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Gloom o'er the lovely land he seem’d to pour,
The land, where Phæbus never frown'd before,
But ere he sank below Cithæron's head,

cup woe was quaff’d — the spirit fled ;
The soul of him who scorn'd to fear or fly-
Who liv'd and died, as none can live or die !
But lo! from high Hymettus to the plain,
The queen of night asserts her silent reign.(")
No murky vapour, herald of the storm,
Hides her fair face, nor girds her glowing form;
With cornice glimmering as the moon-beams play,
There the white column greets her grateful ray,
And, bright around with quivering beams beset,
Her emblem sparkles o'er the minaret :
The groves of olive scatter'd dark and wide
Where meek Cephisus pours his scanty tide,
The cypress saddening by the sacred mosque,
The gleaming turret of the gay kiosk,(*)
And, dun and sombre 'mid the holy calm,
Near Theseus' fane yon solitary palm,
All tinged with varied hues arrest the eye.
And dull were his that pass'd them heedless by.
Again the Ægean, heard no more afar,
Lulls his chafed breast from elemental war;
Again his waves in milder tints unfold
Their long array of sapphire and of gold,
Mix'd with the shades of many a distant isle,
That frown where gentler ocean seems to smile.( )


Not now my theme why turn my thoughts to thee?
Oh! who can look along thy native sea,
Nor dwell upon thy name, whate'er the tale,
So much its magic must o'er all prevail ?
Who that beheld that Sun upon thee set,
Fair Athens ! could thine evening face forget?
Not he- whose heart nor time nor distance frees,
Spell-bound within the clustering Cyclades!

(1) The twilight in Greece is much shorter than in our own country: the days in winter are longer, but in summer of shorter duration.

(2) The Kiosk is a Turkish summer-house : the palm is without the present walls of Athens, not far from the temple of Theseus, between which and the tree the wall intervenes.–Cephisus' stream is indeed scanty, and Ilissus has no stream at all.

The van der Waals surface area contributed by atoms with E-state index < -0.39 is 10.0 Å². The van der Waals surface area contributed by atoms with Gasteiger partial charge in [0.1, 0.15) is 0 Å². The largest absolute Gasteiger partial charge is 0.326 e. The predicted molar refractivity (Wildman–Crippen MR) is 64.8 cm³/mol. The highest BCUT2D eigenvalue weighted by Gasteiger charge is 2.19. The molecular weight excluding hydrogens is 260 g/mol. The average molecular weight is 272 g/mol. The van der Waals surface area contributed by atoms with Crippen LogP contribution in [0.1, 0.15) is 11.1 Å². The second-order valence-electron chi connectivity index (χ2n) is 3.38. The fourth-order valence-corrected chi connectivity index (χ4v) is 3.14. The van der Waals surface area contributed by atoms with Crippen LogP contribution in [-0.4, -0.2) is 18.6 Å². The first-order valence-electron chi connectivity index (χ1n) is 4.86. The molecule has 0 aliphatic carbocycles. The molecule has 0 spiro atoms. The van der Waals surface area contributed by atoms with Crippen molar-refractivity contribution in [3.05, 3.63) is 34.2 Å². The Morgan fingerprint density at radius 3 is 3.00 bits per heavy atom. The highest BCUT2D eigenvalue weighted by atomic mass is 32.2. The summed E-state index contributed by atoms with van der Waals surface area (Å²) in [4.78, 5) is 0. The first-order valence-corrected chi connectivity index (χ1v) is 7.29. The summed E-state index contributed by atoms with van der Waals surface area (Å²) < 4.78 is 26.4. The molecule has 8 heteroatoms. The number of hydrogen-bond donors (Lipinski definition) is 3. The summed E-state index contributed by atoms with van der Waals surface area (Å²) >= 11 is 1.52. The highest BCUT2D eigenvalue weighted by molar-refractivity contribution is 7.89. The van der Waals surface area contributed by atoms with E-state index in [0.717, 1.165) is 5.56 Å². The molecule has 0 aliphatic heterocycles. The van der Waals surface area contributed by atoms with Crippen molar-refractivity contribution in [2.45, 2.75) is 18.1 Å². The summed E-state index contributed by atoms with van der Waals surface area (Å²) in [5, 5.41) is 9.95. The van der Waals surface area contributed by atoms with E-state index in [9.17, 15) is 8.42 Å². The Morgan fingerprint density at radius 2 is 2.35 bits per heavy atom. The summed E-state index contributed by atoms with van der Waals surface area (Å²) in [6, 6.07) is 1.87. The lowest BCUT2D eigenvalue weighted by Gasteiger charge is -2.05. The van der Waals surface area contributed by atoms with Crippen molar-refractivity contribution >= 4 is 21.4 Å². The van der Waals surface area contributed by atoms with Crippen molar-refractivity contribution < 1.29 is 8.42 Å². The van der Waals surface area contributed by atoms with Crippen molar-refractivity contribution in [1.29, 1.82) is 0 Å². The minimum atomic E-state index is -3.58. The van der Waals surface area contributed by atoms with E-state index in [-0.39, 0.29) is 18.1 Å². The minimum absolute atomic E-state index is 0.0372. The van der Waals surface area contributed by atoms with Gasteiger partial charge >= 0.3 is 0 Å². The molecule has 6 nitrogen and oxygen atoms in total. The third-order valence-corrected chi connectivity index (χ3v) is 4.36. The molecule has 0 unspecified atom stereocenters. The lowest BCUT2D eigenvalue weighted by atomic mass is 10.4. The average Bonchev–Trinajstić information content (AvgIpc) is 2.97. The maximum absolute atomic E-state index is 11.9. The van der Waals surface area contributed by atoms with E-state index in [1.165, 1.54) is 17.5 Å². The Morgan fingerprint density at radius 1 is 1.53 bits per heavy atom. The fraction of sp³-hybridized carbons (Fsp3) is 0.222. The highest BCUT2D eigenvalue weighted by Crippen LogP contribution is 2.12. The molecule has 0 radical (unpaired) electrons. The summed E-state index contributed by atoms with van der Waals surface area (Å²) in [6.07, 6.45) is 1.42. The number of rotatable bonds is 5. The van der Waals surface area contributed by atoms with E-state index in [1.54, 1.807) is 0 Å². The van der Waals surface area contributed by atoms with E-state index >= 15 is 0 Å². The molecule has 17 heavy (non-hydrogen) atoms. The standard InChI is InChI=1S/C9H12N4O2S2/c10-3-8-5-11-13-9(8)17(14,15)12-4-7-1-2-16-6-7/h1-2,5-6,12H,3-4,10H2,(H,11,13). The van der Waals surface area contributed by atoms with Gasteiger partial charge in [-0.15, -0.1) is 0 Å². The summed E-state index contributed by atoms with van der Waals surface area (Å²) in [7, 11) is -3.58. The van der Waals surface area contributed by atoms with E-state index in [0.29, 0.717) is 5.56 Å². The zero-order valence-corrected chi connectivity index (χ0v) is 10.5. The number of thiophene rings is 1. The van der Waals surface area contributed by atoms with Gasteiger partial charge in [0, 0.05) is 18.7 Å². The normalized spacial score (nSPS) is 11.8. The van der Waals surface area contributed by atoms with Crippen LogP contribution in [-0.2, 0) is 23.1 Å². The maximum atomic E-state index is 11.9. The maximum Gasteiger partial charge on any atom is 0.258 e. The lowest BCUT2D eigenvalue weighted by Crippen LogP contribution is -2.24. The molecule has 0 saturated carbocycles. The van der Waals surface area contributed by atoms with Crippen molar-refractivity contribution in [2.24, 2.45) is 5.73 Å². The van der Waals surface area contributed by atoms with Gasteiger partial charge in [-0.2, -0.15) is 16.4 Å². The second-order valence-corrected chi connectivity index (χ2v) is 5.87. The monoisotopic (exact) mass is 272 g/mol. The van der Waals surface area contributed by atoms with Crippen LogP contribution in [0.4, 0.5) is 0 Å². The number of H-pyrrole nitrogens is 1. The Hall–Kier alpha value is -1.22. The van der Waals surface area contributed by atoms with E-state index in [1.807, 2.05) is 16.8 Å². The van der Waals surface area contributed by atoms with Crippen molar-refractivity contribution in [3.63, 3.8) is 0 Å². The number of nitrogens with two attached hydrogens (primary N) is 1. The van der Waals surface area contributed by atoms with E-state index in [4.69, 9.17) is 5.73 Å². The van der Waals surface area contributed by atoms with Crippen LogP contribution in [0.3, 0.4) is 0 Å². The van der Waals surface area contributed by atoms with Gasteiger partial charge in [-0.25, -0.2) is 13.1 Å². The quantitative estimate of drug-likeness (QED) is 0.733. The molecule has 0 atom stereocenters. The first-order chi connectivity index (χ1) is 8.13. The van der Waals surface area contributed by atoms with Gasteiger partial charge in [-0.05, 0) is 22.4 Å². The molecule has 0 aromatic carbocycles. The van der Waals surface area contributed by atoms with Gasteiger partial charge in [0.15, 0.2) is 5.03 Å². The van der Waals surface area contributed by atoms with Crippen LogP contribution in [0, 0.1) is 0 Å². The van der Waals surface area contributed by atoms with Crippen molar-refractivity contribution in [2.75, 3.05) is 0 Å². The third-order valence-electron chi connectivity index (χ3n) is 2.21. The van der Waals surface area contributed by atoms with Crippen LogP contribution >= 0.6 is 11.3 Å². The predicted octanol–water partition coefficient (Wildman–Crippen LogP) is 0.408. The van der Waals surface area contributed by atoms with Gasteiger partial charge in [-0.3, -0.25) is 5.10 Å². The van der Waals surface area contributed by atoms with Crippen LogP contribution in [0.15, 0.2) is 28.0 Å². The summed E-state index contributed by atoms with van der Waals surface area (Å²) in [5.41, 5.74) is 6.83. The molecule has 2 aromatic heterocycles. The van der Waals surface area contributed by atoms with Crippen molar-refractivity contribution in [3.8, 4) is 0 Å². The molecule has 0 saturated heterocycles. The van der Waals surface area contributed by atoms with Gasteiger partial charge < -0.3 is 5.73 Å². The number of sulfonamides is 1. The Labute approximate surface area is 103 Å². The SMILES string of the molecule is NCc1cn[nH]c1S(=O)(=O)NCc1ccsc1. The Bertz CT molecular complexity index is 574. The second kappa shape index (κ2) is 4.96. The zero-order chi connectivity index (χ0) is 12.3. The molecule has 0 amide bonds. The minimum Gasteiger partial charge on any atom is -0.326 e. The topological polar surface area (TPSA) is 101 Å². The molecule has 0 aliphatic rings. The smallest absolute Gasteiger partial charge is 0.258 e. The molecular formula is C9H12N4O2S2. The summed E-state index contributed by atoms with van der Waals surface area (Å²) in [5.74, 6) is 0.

(3) The opening lines as far as section II. have, perhaps, little business here, and were annexed to an unpublished (though printed) poem; but they were written or the spot in the spring of 1811, and I scarce know why—the reader must excuse their appearance here if he can.

Nor seems this homage foreign to his strain,
His Corsair's isle was once thine own domain-
Would that with freedom it were thine again!


The Sun hath sunk and, darker than the night,
Sinks with its beam upon the beacon height
Medora's heart the third day's come and gone
With it he comes not sends not - faithless one

The wind was fair though light ; and storms were none.
Last eve Anselmo's bark return'd, and yet
His only tidings that they had not met!
Though wild, as now, far different were the tale
Had Conrad waited for that single sail.
The night-breeze freshens - she that day had pass'd
In watching all that Hope proclaim'd a mast;
Sadly she sate - on high — Impatience bore
At last her footsteps to the midnight shore,
And there she wander'd, heedless of the spray
That dash'd her garments oft, and warn’d away :
She saw not - felt not this nor dared depart,
Nor deem'd it cold — her chill was at her heart;

such certainty from that suspense His very Sight had shock'd from life or sense !

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It came at last a sad and shatter'd boat,
Whose inmates first beheld whom first they sought;
Some bleeding — all most wretched — these the few
Scarce knew they how escaped — this all they knew.
In silence, darkling, each appear'd to wait
His fellow's mournful guess at Conrad's fate :
Something they would have said; but seem'd to fear
To trust their accents to Medora's ear.
She saw at once, yet sunk not — trembled not
Beneath that grief, that loneliness of lot,
Within that meek fair form, were feelings high,
That deem'd not till they found their energy.
While yet was Hope -- they soften'd -- flutter'd wept -
All lost - that softness died not — but it slept ;
And o'er its slumber rose that Strength which said,
“ With nothing left to love -- there's nought to dread.”
'Tis more than nature's ; like the burning might
Delirium gathers from the fever's height.
“Silent you stand nor would I hear you tell
What - speak not - breathe not for I know it well-

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Yet would I ask -- almost my lip denies
The - quick your answer tell me where he lies."

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“ Lady! we know not scarce with life we fled ;
But here is one denies that he is dead :
He saw him bound; and bleeding - but alive."

She heard no further 't was in vain to strive -
So throbb’d each vein — each thought —- till then withstood;
Her own dark soul these words at once subdued :
She totters falls and senseless had the wave
Perchance but snatch'd her from another grave ;
But that with hands though rude, yet weeping eyes,
They yield such aid as Pity's haste supplies :